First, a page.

We awoke Thursday to our last day of perfect weather, and with bittersweet feelings we began to say our goodbyes to the gorgeous PA wilderness and start our journey home. Reflecting on our wild week full of last minute plans and reminiscing on some favorite Teen Naturalist trips of the past, our van ride went by in a snap and we pulled into the Ashland driveway with nothing but smiling faces (perhaps due to the fact that we did not end up backpacking 25 miles).

Group photo of teens and leaders in front of the Ganoga Falls

The Teens and Leaders next to Ganoga Falls at Ricketts Glen. Photo by Courtney McKinley

If you know a teenager, who is 13 – 17 years of age, that would like to join the Delaware Nature Society Teen Naturalists, please contact me at (302) 239-2334 ext. 120. The Teen Naturalists meet once per month, study nature, adventure outside, and go on a trip like this every August.

Ian Stewart

Migration is a fascinating aspect of animal biology. Each spring and fall, millions of birds, mammals and insects fly thousands of miles to get to either their breeding or wintering grounds. Migration can be challenging to follow however, as many of these animals migrate at night and travel quickly. There are several methods scientists use to track migration but a new collaborative method has recently emerged: the Motus system.

The Bucktoe Motus tower

The Motus system is an international network of automated towers which detect any animal fitted with a special small tag within a 15km range (‘Motus’ = Latin for ‘movement’). Since each tag emits a unique signal it is possible to track the movement of individual animals as they pass by one of more towers. The great majority of animals fitted with tags are birds but tags have also been placed on bats and large insects like dragonflies or even butterflies! The Motus network allows scientists to collect data on tagged animals to help them find out how variables like weather and the animal’s age, sex, and physical condition affect the timing and speed of their movements. It also aids conservation efforts by identifying key areas where animals stop to feed and rest during migration which can then be protected.

There are over 200 towers spread across the world, most of which are in North America (see the map on the Motus homepage www.motus.org). In the summer of 2017 a team of dedicated field biologists erected a line of towers all the way across Pennsylvania. The towers are so close together that their detection ranges overlap, meaning that they would pick up every tagged animal that migrates north or south anywhere in the entire state!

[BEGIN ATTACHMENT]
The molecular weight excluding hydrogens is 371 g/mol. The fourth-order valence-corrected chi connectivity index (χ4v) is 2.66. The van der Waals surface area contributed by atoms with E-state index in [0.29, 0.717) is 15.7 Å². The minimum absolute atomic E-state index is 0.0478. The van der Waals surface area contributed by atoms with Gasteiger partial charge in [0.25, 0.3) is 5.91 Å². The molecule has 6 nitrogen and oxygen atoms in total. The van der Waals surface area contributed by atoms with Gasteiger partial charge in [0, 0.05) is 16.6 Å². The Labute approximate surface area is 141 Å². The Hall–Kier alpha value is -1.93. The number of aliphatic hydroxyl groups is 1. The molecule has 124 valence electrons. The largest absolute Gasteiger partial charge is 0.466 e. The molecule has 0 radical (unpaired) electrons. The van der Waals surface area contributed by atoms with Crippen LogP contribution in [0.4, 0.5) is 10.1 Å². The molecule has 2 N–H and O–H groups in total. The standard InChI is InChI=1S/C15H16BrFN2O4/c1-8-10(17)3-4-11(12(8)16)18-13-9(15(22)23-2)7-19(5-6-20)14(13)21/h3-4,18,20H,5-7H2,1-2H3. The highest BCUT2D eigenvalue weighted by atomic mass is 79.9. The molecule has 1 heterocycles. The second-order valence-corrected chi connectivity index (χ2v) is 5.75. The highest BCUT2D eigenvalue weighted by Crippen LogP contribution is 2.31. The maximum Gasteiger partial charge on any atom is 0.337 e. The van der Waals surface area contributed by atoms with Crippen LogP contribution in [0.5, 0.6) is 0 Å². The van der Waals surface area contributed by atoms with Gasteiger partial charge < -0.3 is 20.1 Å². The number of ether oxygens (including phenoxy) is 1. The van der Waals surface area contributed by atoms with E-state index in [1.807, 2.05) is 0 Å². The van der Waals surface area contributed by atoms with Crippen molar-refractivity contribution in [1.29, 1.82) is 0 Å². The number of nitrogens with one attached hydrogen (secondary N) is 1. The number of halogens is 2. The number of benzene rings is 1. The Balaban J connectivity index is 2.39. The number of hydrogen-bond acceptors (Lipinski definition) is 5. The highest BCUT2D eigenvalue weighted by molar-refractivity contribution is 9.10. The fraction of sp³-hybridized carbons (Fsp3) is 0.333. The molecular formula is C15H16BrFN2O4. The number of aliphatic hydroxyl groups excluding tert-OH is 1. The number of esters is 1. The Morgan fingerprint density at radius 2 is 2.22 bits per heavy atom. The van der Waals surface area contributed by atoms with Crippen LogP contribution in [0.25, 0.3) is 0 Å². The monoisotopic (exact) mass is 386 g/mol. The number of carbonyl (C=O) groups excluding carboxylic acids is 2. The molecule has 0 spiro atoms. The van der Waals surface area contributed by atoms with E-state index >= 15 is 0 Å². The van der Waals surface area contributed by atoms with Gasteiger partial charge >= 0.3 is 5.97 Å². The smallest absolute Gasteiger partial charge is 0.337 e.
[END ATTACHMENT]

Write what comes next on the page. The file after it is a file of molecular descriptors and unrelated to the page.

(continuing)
Distribution of Motus towers across PA and DE

Thanks to generous funding from the Starrett Foundation and the Pennsylvania Department of Conservation and Natural Resources via the Willistown Conservation Trust, a Motus tower was erected at Bucktoe Creek Preserve near Kennett Square in August 2017 as part of this line and has been recording 24/7 ever since! In the fall of 2017 it detected 7 thrushes, 3 warblers, a woodcock and a bat, all presumably heading south for the winter. In the spring of 2018 it detected a thrush and 4 shorebirds, all likely heading north to breed.

Another remarkable feature of the Motus system is that much of the data is open-access and can be viewed by anyone with the Internet. To see what animals are being detected follow these 4 simple steps.

1. Visit the homepage at www.motus.org then scroll down to see a map of the world with a yellow dot representing each tower.

2. Zoom in to find the tower you’re interested in (e.g. Bucktoe Creek) and click the dot. A box will then open telling you the name of the tower and its location plus the contact details of the organization overseeing it. The bottom row gives the number of tags detected by that tower (if there have been any) with ‘table/timeline’ in parentheses next to it.

3. Click on ‘table’ and a new page will open with several columns including the date each tag was detected plus the ID# of that tag (in blue text) and the species it was placed on.

4. Click on the ID# to reveal the date and place where the animal was tagged, and then if you want to explore further, either click on ‘table’ in the bottom row to see a list of towers at which that bird was detected, or ‘timeline’ to see what time the animal passed by the tower and how long it stayed. My own favorite is to click on ‘map’ to show the route the animal took!

Every year more Motus towers are erected throughout North America and they are also starting to spread across other continents. The number of tagged animals is also steadily increasing and every time one is detected it adds to our understanding of animal migration. Watch this space for updates from the Bucktoe tower!